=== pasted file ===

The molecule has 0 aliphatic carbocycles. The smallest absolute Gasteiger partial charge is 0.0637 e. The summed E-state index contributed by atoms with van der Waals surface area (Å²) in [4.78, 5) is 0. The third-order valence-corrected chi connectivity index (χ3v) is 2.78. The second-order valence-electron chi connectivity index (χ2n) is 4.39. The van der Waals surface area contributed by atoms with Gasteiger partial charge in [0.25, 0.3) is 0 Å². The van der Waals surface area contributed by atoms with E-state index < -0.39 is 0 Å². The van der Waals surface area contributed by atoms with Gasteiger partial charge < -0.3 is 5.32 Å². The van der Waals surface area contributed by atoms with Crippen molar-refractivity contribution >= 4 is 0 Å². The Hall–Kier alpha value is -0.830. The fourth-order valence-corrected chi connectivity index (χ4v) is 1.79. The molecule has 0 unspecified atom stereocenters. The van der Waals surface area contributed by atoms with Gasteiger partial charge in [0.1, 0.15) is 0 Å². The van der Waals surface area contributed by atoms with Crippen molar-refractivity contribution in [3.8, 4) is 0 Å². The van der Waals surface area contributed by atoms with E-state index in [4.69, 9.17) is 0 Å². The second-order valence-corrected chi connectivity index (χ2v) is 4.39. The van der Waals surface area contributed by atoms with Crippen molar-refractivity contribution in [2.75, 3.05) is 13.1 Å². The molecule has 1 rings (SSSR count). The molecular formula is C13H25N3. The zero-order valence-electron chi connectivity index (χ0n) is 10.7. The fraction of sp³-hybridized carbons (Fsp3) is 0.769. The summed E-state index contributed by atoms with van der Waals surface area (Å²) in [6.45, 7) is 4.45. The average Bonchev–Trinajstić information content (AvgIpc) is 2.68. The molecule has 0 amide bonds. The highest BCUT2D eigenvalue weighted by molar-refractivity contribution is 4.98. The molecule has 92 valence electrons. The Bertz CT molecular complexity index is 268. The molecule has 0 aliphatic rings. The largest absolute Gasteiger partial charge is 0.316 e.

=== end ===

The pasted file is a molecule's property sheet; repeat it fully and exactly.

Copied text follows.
The molecule has 0 aliphatic carbocycles. The smallest absolute Gasteiger partial charge is 0.0637 e. The summed E-state index contributed by atoms with van der Waals surface area (Å²) in [4.78, 5) is 0. The third-order valence-corrected chi connectivity index (χ3v) is 2.78. The second-order valence-electron chi connectivity index (χ2n) is 4.39. The van der Waals surface area contributed by atoms with Gasteiger partial charge in [0.25, 0.3) is 0 Å². The van der Waals surface area contributed by atoms with E-state index < -0.39 is 0 Å². The van der Waals surface area contributed by atoms with Gasteiger partial charge < -0.3 is 5.32 Å². The van der Waals surface area contributed by atoms with Crippen molar-refractivity contribution >= 4 is 0 Å². The Hall–Kier alpha value is -0.830. The fourth-order valence-corrected chi connectivity index (χ4v) is 1.79. The molecule has 0 unspecified atom stereocenters. The van der Waals surface area contributed by atoms with Gasteiger partial charge in [0.1, 0.15) is 0 Å². The van der Waals surface area contributed by atoms with Crippen molar-refractivity contribution in [3.8, 4) is 0 Å². The van der Waals surface area contributed by atoms with E-state index in [4.69, 9.17) is 0 Å². The second-order valence-corrected chi connectivity index (χ2v) is 4.39. The van der Waals surface area contributed by atoms with Crippen molar-refractivity contribution in [2.75, 3.05) is 13.1 Å². The molecule has 1 rings (SSSR count). The molecular formula is C13H25N3. The zero-order valence-electron chi connectivity index (χ0n) is 10.7. The fraction of sp³-hybridized carbons (Fsp3) is 0.769. The summed E-state index contributed by atoms with van der Waals surface area (Å²) in [6.45, 7) is 4.45. The average Bonchev–Trinajstić information content (AvgIpc) is 2.68. The molecule has 0 amide bonds. The highest BCUT2D eigenvalue weighted by molar-refractivity contribution is 4.98. The molecule has 92 valence electrons. The Bertz CT molecular complexity index is 268. The molecule has 0 aliphatic rings. The largest absolute Gasteiger partial charge is 0.316 e.